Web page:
Some studies of discrimination, like many of the studies looking at wage gaps between different groups, are looking for the extent to which individual attributes (education, experience, and so on) can explain wage gaps. Such studies are looking at overall data about individuals, and so they have little to say about the behavior of specific employers. In contrast, paired testing studies can be revealing for broad patterns in doing social science research, and also can point toward specific discriminatory behavior.

Monday, September 19, 2016

Declining Competition in US Markets?

Economists tend to like competition between firms. Competition between firms is good for consumers. It helps keep prices low, and it also encourages creation of new products, new varieties of existing products, and building a reputation for quality. Competition is good for workers, too. It's a lot nicer to be a worker in a job market with a bunch of different potential employers, rather than just one or two. When situations arise where it's hard for competing firms to function, like providing water or electricity to homes, economists often try to find ways to mimic the incentives that competition would provide.

Thus, it's troublesome to see a range of evidence--not fully conclusive but certainly suggestive--that competition is declining in many US markets.  Some of this evidence is summarized in a Council of Economic Advisers report from April 2016, called Benefits of Competition and Indicators of Market Power.  The chair of the CEA, Jason Furman, discusses that report and provides some additional context in his September 16 lecture "Beyond Antitrust: The Role of Competition Policy in Promoting Inclusive Growth," delivered at the Searle Center Conference on Antitrust Economics and Competition Policy at the Northwestern University Law School.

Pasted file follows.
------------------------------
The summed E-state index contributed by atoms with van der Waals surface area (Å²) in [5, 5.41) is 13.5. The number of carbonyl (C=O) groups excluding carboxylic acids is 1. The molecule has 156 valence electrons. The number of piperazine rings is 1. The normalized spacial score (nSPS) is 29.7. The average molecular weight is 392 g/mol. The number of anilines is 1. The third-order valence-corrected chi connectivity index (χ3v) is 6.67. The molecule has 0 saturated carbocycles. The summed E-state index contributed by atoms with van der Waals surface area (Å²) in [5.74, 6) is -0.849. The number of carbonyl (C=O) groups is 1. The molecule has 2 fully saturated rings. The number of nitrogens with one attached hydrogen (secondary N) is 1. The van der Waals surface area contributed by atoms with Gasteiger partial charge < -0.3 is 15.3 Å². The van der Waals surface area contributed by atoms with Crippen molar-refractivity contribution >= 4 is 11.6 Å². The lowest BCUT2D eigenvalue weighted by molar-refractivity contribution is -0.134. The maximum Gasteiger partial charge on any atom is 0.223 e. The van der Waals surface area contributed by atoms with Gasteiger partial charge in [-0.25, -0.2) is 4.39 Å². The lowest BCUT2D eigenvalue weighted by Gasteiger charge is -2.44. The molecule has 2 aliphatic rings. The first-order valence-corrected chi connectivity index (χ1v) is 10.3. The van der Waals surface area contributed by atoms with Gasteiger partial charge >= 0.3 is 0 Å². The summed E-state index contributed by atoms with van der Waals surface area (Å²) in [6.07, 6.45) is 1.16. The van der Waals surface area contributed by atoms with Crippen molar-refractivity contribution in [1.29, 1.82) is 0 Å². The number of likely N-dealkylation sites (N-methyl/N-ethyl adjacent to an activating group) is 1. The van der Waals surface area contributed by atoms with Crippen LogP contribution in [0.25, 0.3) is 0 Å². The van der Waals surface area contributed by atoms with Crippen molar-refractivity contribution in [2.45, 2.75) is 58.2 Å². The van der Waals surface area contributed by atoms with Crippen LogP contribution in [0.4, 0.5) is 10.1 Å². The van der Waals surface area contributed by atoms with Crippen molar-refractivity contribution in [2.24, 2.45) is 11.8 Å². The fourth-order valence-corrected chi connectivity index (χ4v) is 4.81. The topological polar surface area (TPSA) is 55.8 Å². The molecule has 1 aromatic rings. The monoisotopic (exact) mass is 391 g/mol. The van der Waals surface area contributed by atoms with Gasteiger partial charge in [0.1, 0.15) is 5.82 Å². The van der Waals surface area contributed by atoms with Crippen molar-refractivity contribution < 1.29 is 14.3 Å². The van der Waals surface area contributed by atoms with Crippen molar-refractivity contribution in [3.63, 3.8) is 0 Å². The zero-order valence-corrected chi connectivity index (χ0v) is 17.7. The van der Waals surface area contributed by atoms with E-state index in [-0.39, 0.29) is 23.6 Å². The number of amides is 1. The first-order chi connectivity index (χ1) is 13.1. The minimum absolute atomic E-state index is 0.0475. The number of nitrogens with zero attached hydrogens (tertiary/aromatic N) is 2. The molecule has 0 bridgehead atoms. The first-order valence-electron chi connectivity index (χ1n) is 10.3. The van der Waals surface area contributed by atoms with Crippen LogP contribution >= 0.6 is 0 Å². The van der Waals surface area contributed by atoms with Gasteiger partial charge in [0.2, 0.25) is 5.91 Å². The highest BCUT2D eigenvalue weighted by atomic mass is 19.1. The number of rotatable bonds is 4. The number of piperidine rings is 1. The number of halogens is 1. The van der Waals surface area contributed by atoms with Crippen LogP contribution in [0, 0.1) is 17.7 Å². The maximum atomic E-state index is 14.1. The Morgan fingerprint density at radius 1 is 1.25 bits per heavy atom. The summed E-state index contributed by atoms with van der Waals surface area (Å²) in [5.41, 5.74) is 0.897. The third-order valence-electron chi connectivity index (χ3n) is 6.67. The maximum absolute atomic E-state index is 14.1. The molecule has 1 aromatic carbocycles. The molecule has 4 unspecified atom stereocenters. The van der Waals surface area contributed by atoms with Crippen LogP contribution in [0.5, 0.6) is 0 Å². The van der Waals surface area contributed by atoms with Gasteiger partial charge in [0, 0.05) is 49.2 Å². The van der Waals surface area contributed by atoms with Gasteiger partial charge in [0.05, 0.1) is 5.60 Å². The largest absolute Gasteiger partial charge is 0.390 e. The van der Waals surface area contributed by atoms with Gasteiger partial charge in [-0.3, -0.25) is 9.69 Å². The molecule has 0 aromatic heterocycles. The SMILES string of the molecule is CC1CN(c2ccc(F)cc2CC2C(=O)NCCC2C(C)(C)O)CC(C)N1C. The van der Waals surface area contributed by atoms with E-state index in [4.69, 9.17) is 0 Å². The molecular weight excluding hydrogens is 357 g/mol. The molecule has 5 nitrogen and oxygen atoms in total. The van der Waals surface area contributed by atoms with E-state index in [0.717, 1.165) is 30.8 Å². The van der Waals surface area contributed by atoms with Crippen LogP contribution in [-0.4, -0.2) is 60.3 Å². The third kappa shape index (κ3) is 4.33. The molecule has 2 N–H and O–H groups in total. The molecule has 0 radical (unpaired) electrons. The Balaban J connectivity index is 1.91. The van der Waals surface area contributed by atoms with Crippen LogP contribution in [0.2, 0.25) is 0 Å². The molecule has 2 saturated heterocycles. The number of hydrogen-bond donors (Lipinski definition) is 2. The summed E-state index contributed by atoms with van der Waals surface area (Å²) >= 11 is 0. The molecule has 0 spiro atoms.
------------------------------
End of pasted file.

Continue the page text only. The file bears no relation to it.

One basic way to measure the extent of competition is the share of total sales being made by the largest four or eight or 50 firms in an industry. Another basic way is to measure the Herfindahl-Hirschman Index, which involves taking the market share of the firms in an industry, squaring them, and adding them up. Thus, an industry with a giant firm that had 50% of the market, four firms that each had 10% of the market, and 10 firms that each had 1% of the market, would have an HHI of 502 + 4(102) + 10(12) = 2910. A monopoly firm with 100% of the market would have an HHI of 10,000, while a firm with thousands of very small firms might have an HHI of 100 or less.

The US Census Bureau does an Economic Census of all US firms once every five years. The results for the 2012 Economic Census are now becoming available. Here's one comparison from the CEA report showing the share of sales by the top 50 firms in various industries, comparing 1997 and 2012.
A number of studies of individual industries also show a drop in competition. Furman summarizes some of this evidence in his recent talk. Furman says (footnotes omitted):
Along similar lines, The Economist (2016) found that in 42 percent of the roughly 900 industries examined, the top four firms controlled more than a third of the market in 2012, up from 28 percent of industries in 1997. ... These broad trends are consistent with a number of industry-specific studies tracking concentration over longer periods of time:
• In financial services, a study found that the loan market share of the top ten banks increased from about 30 percent in 1980 to about 50 percent in 2010 (Corbae and D’Erasmo 2013).
• The share of revenues held by the top four firms increased between 1972 and 2002 in eight of nine agricultural industries tracked in a Congressional Research Service study (Shields 2010).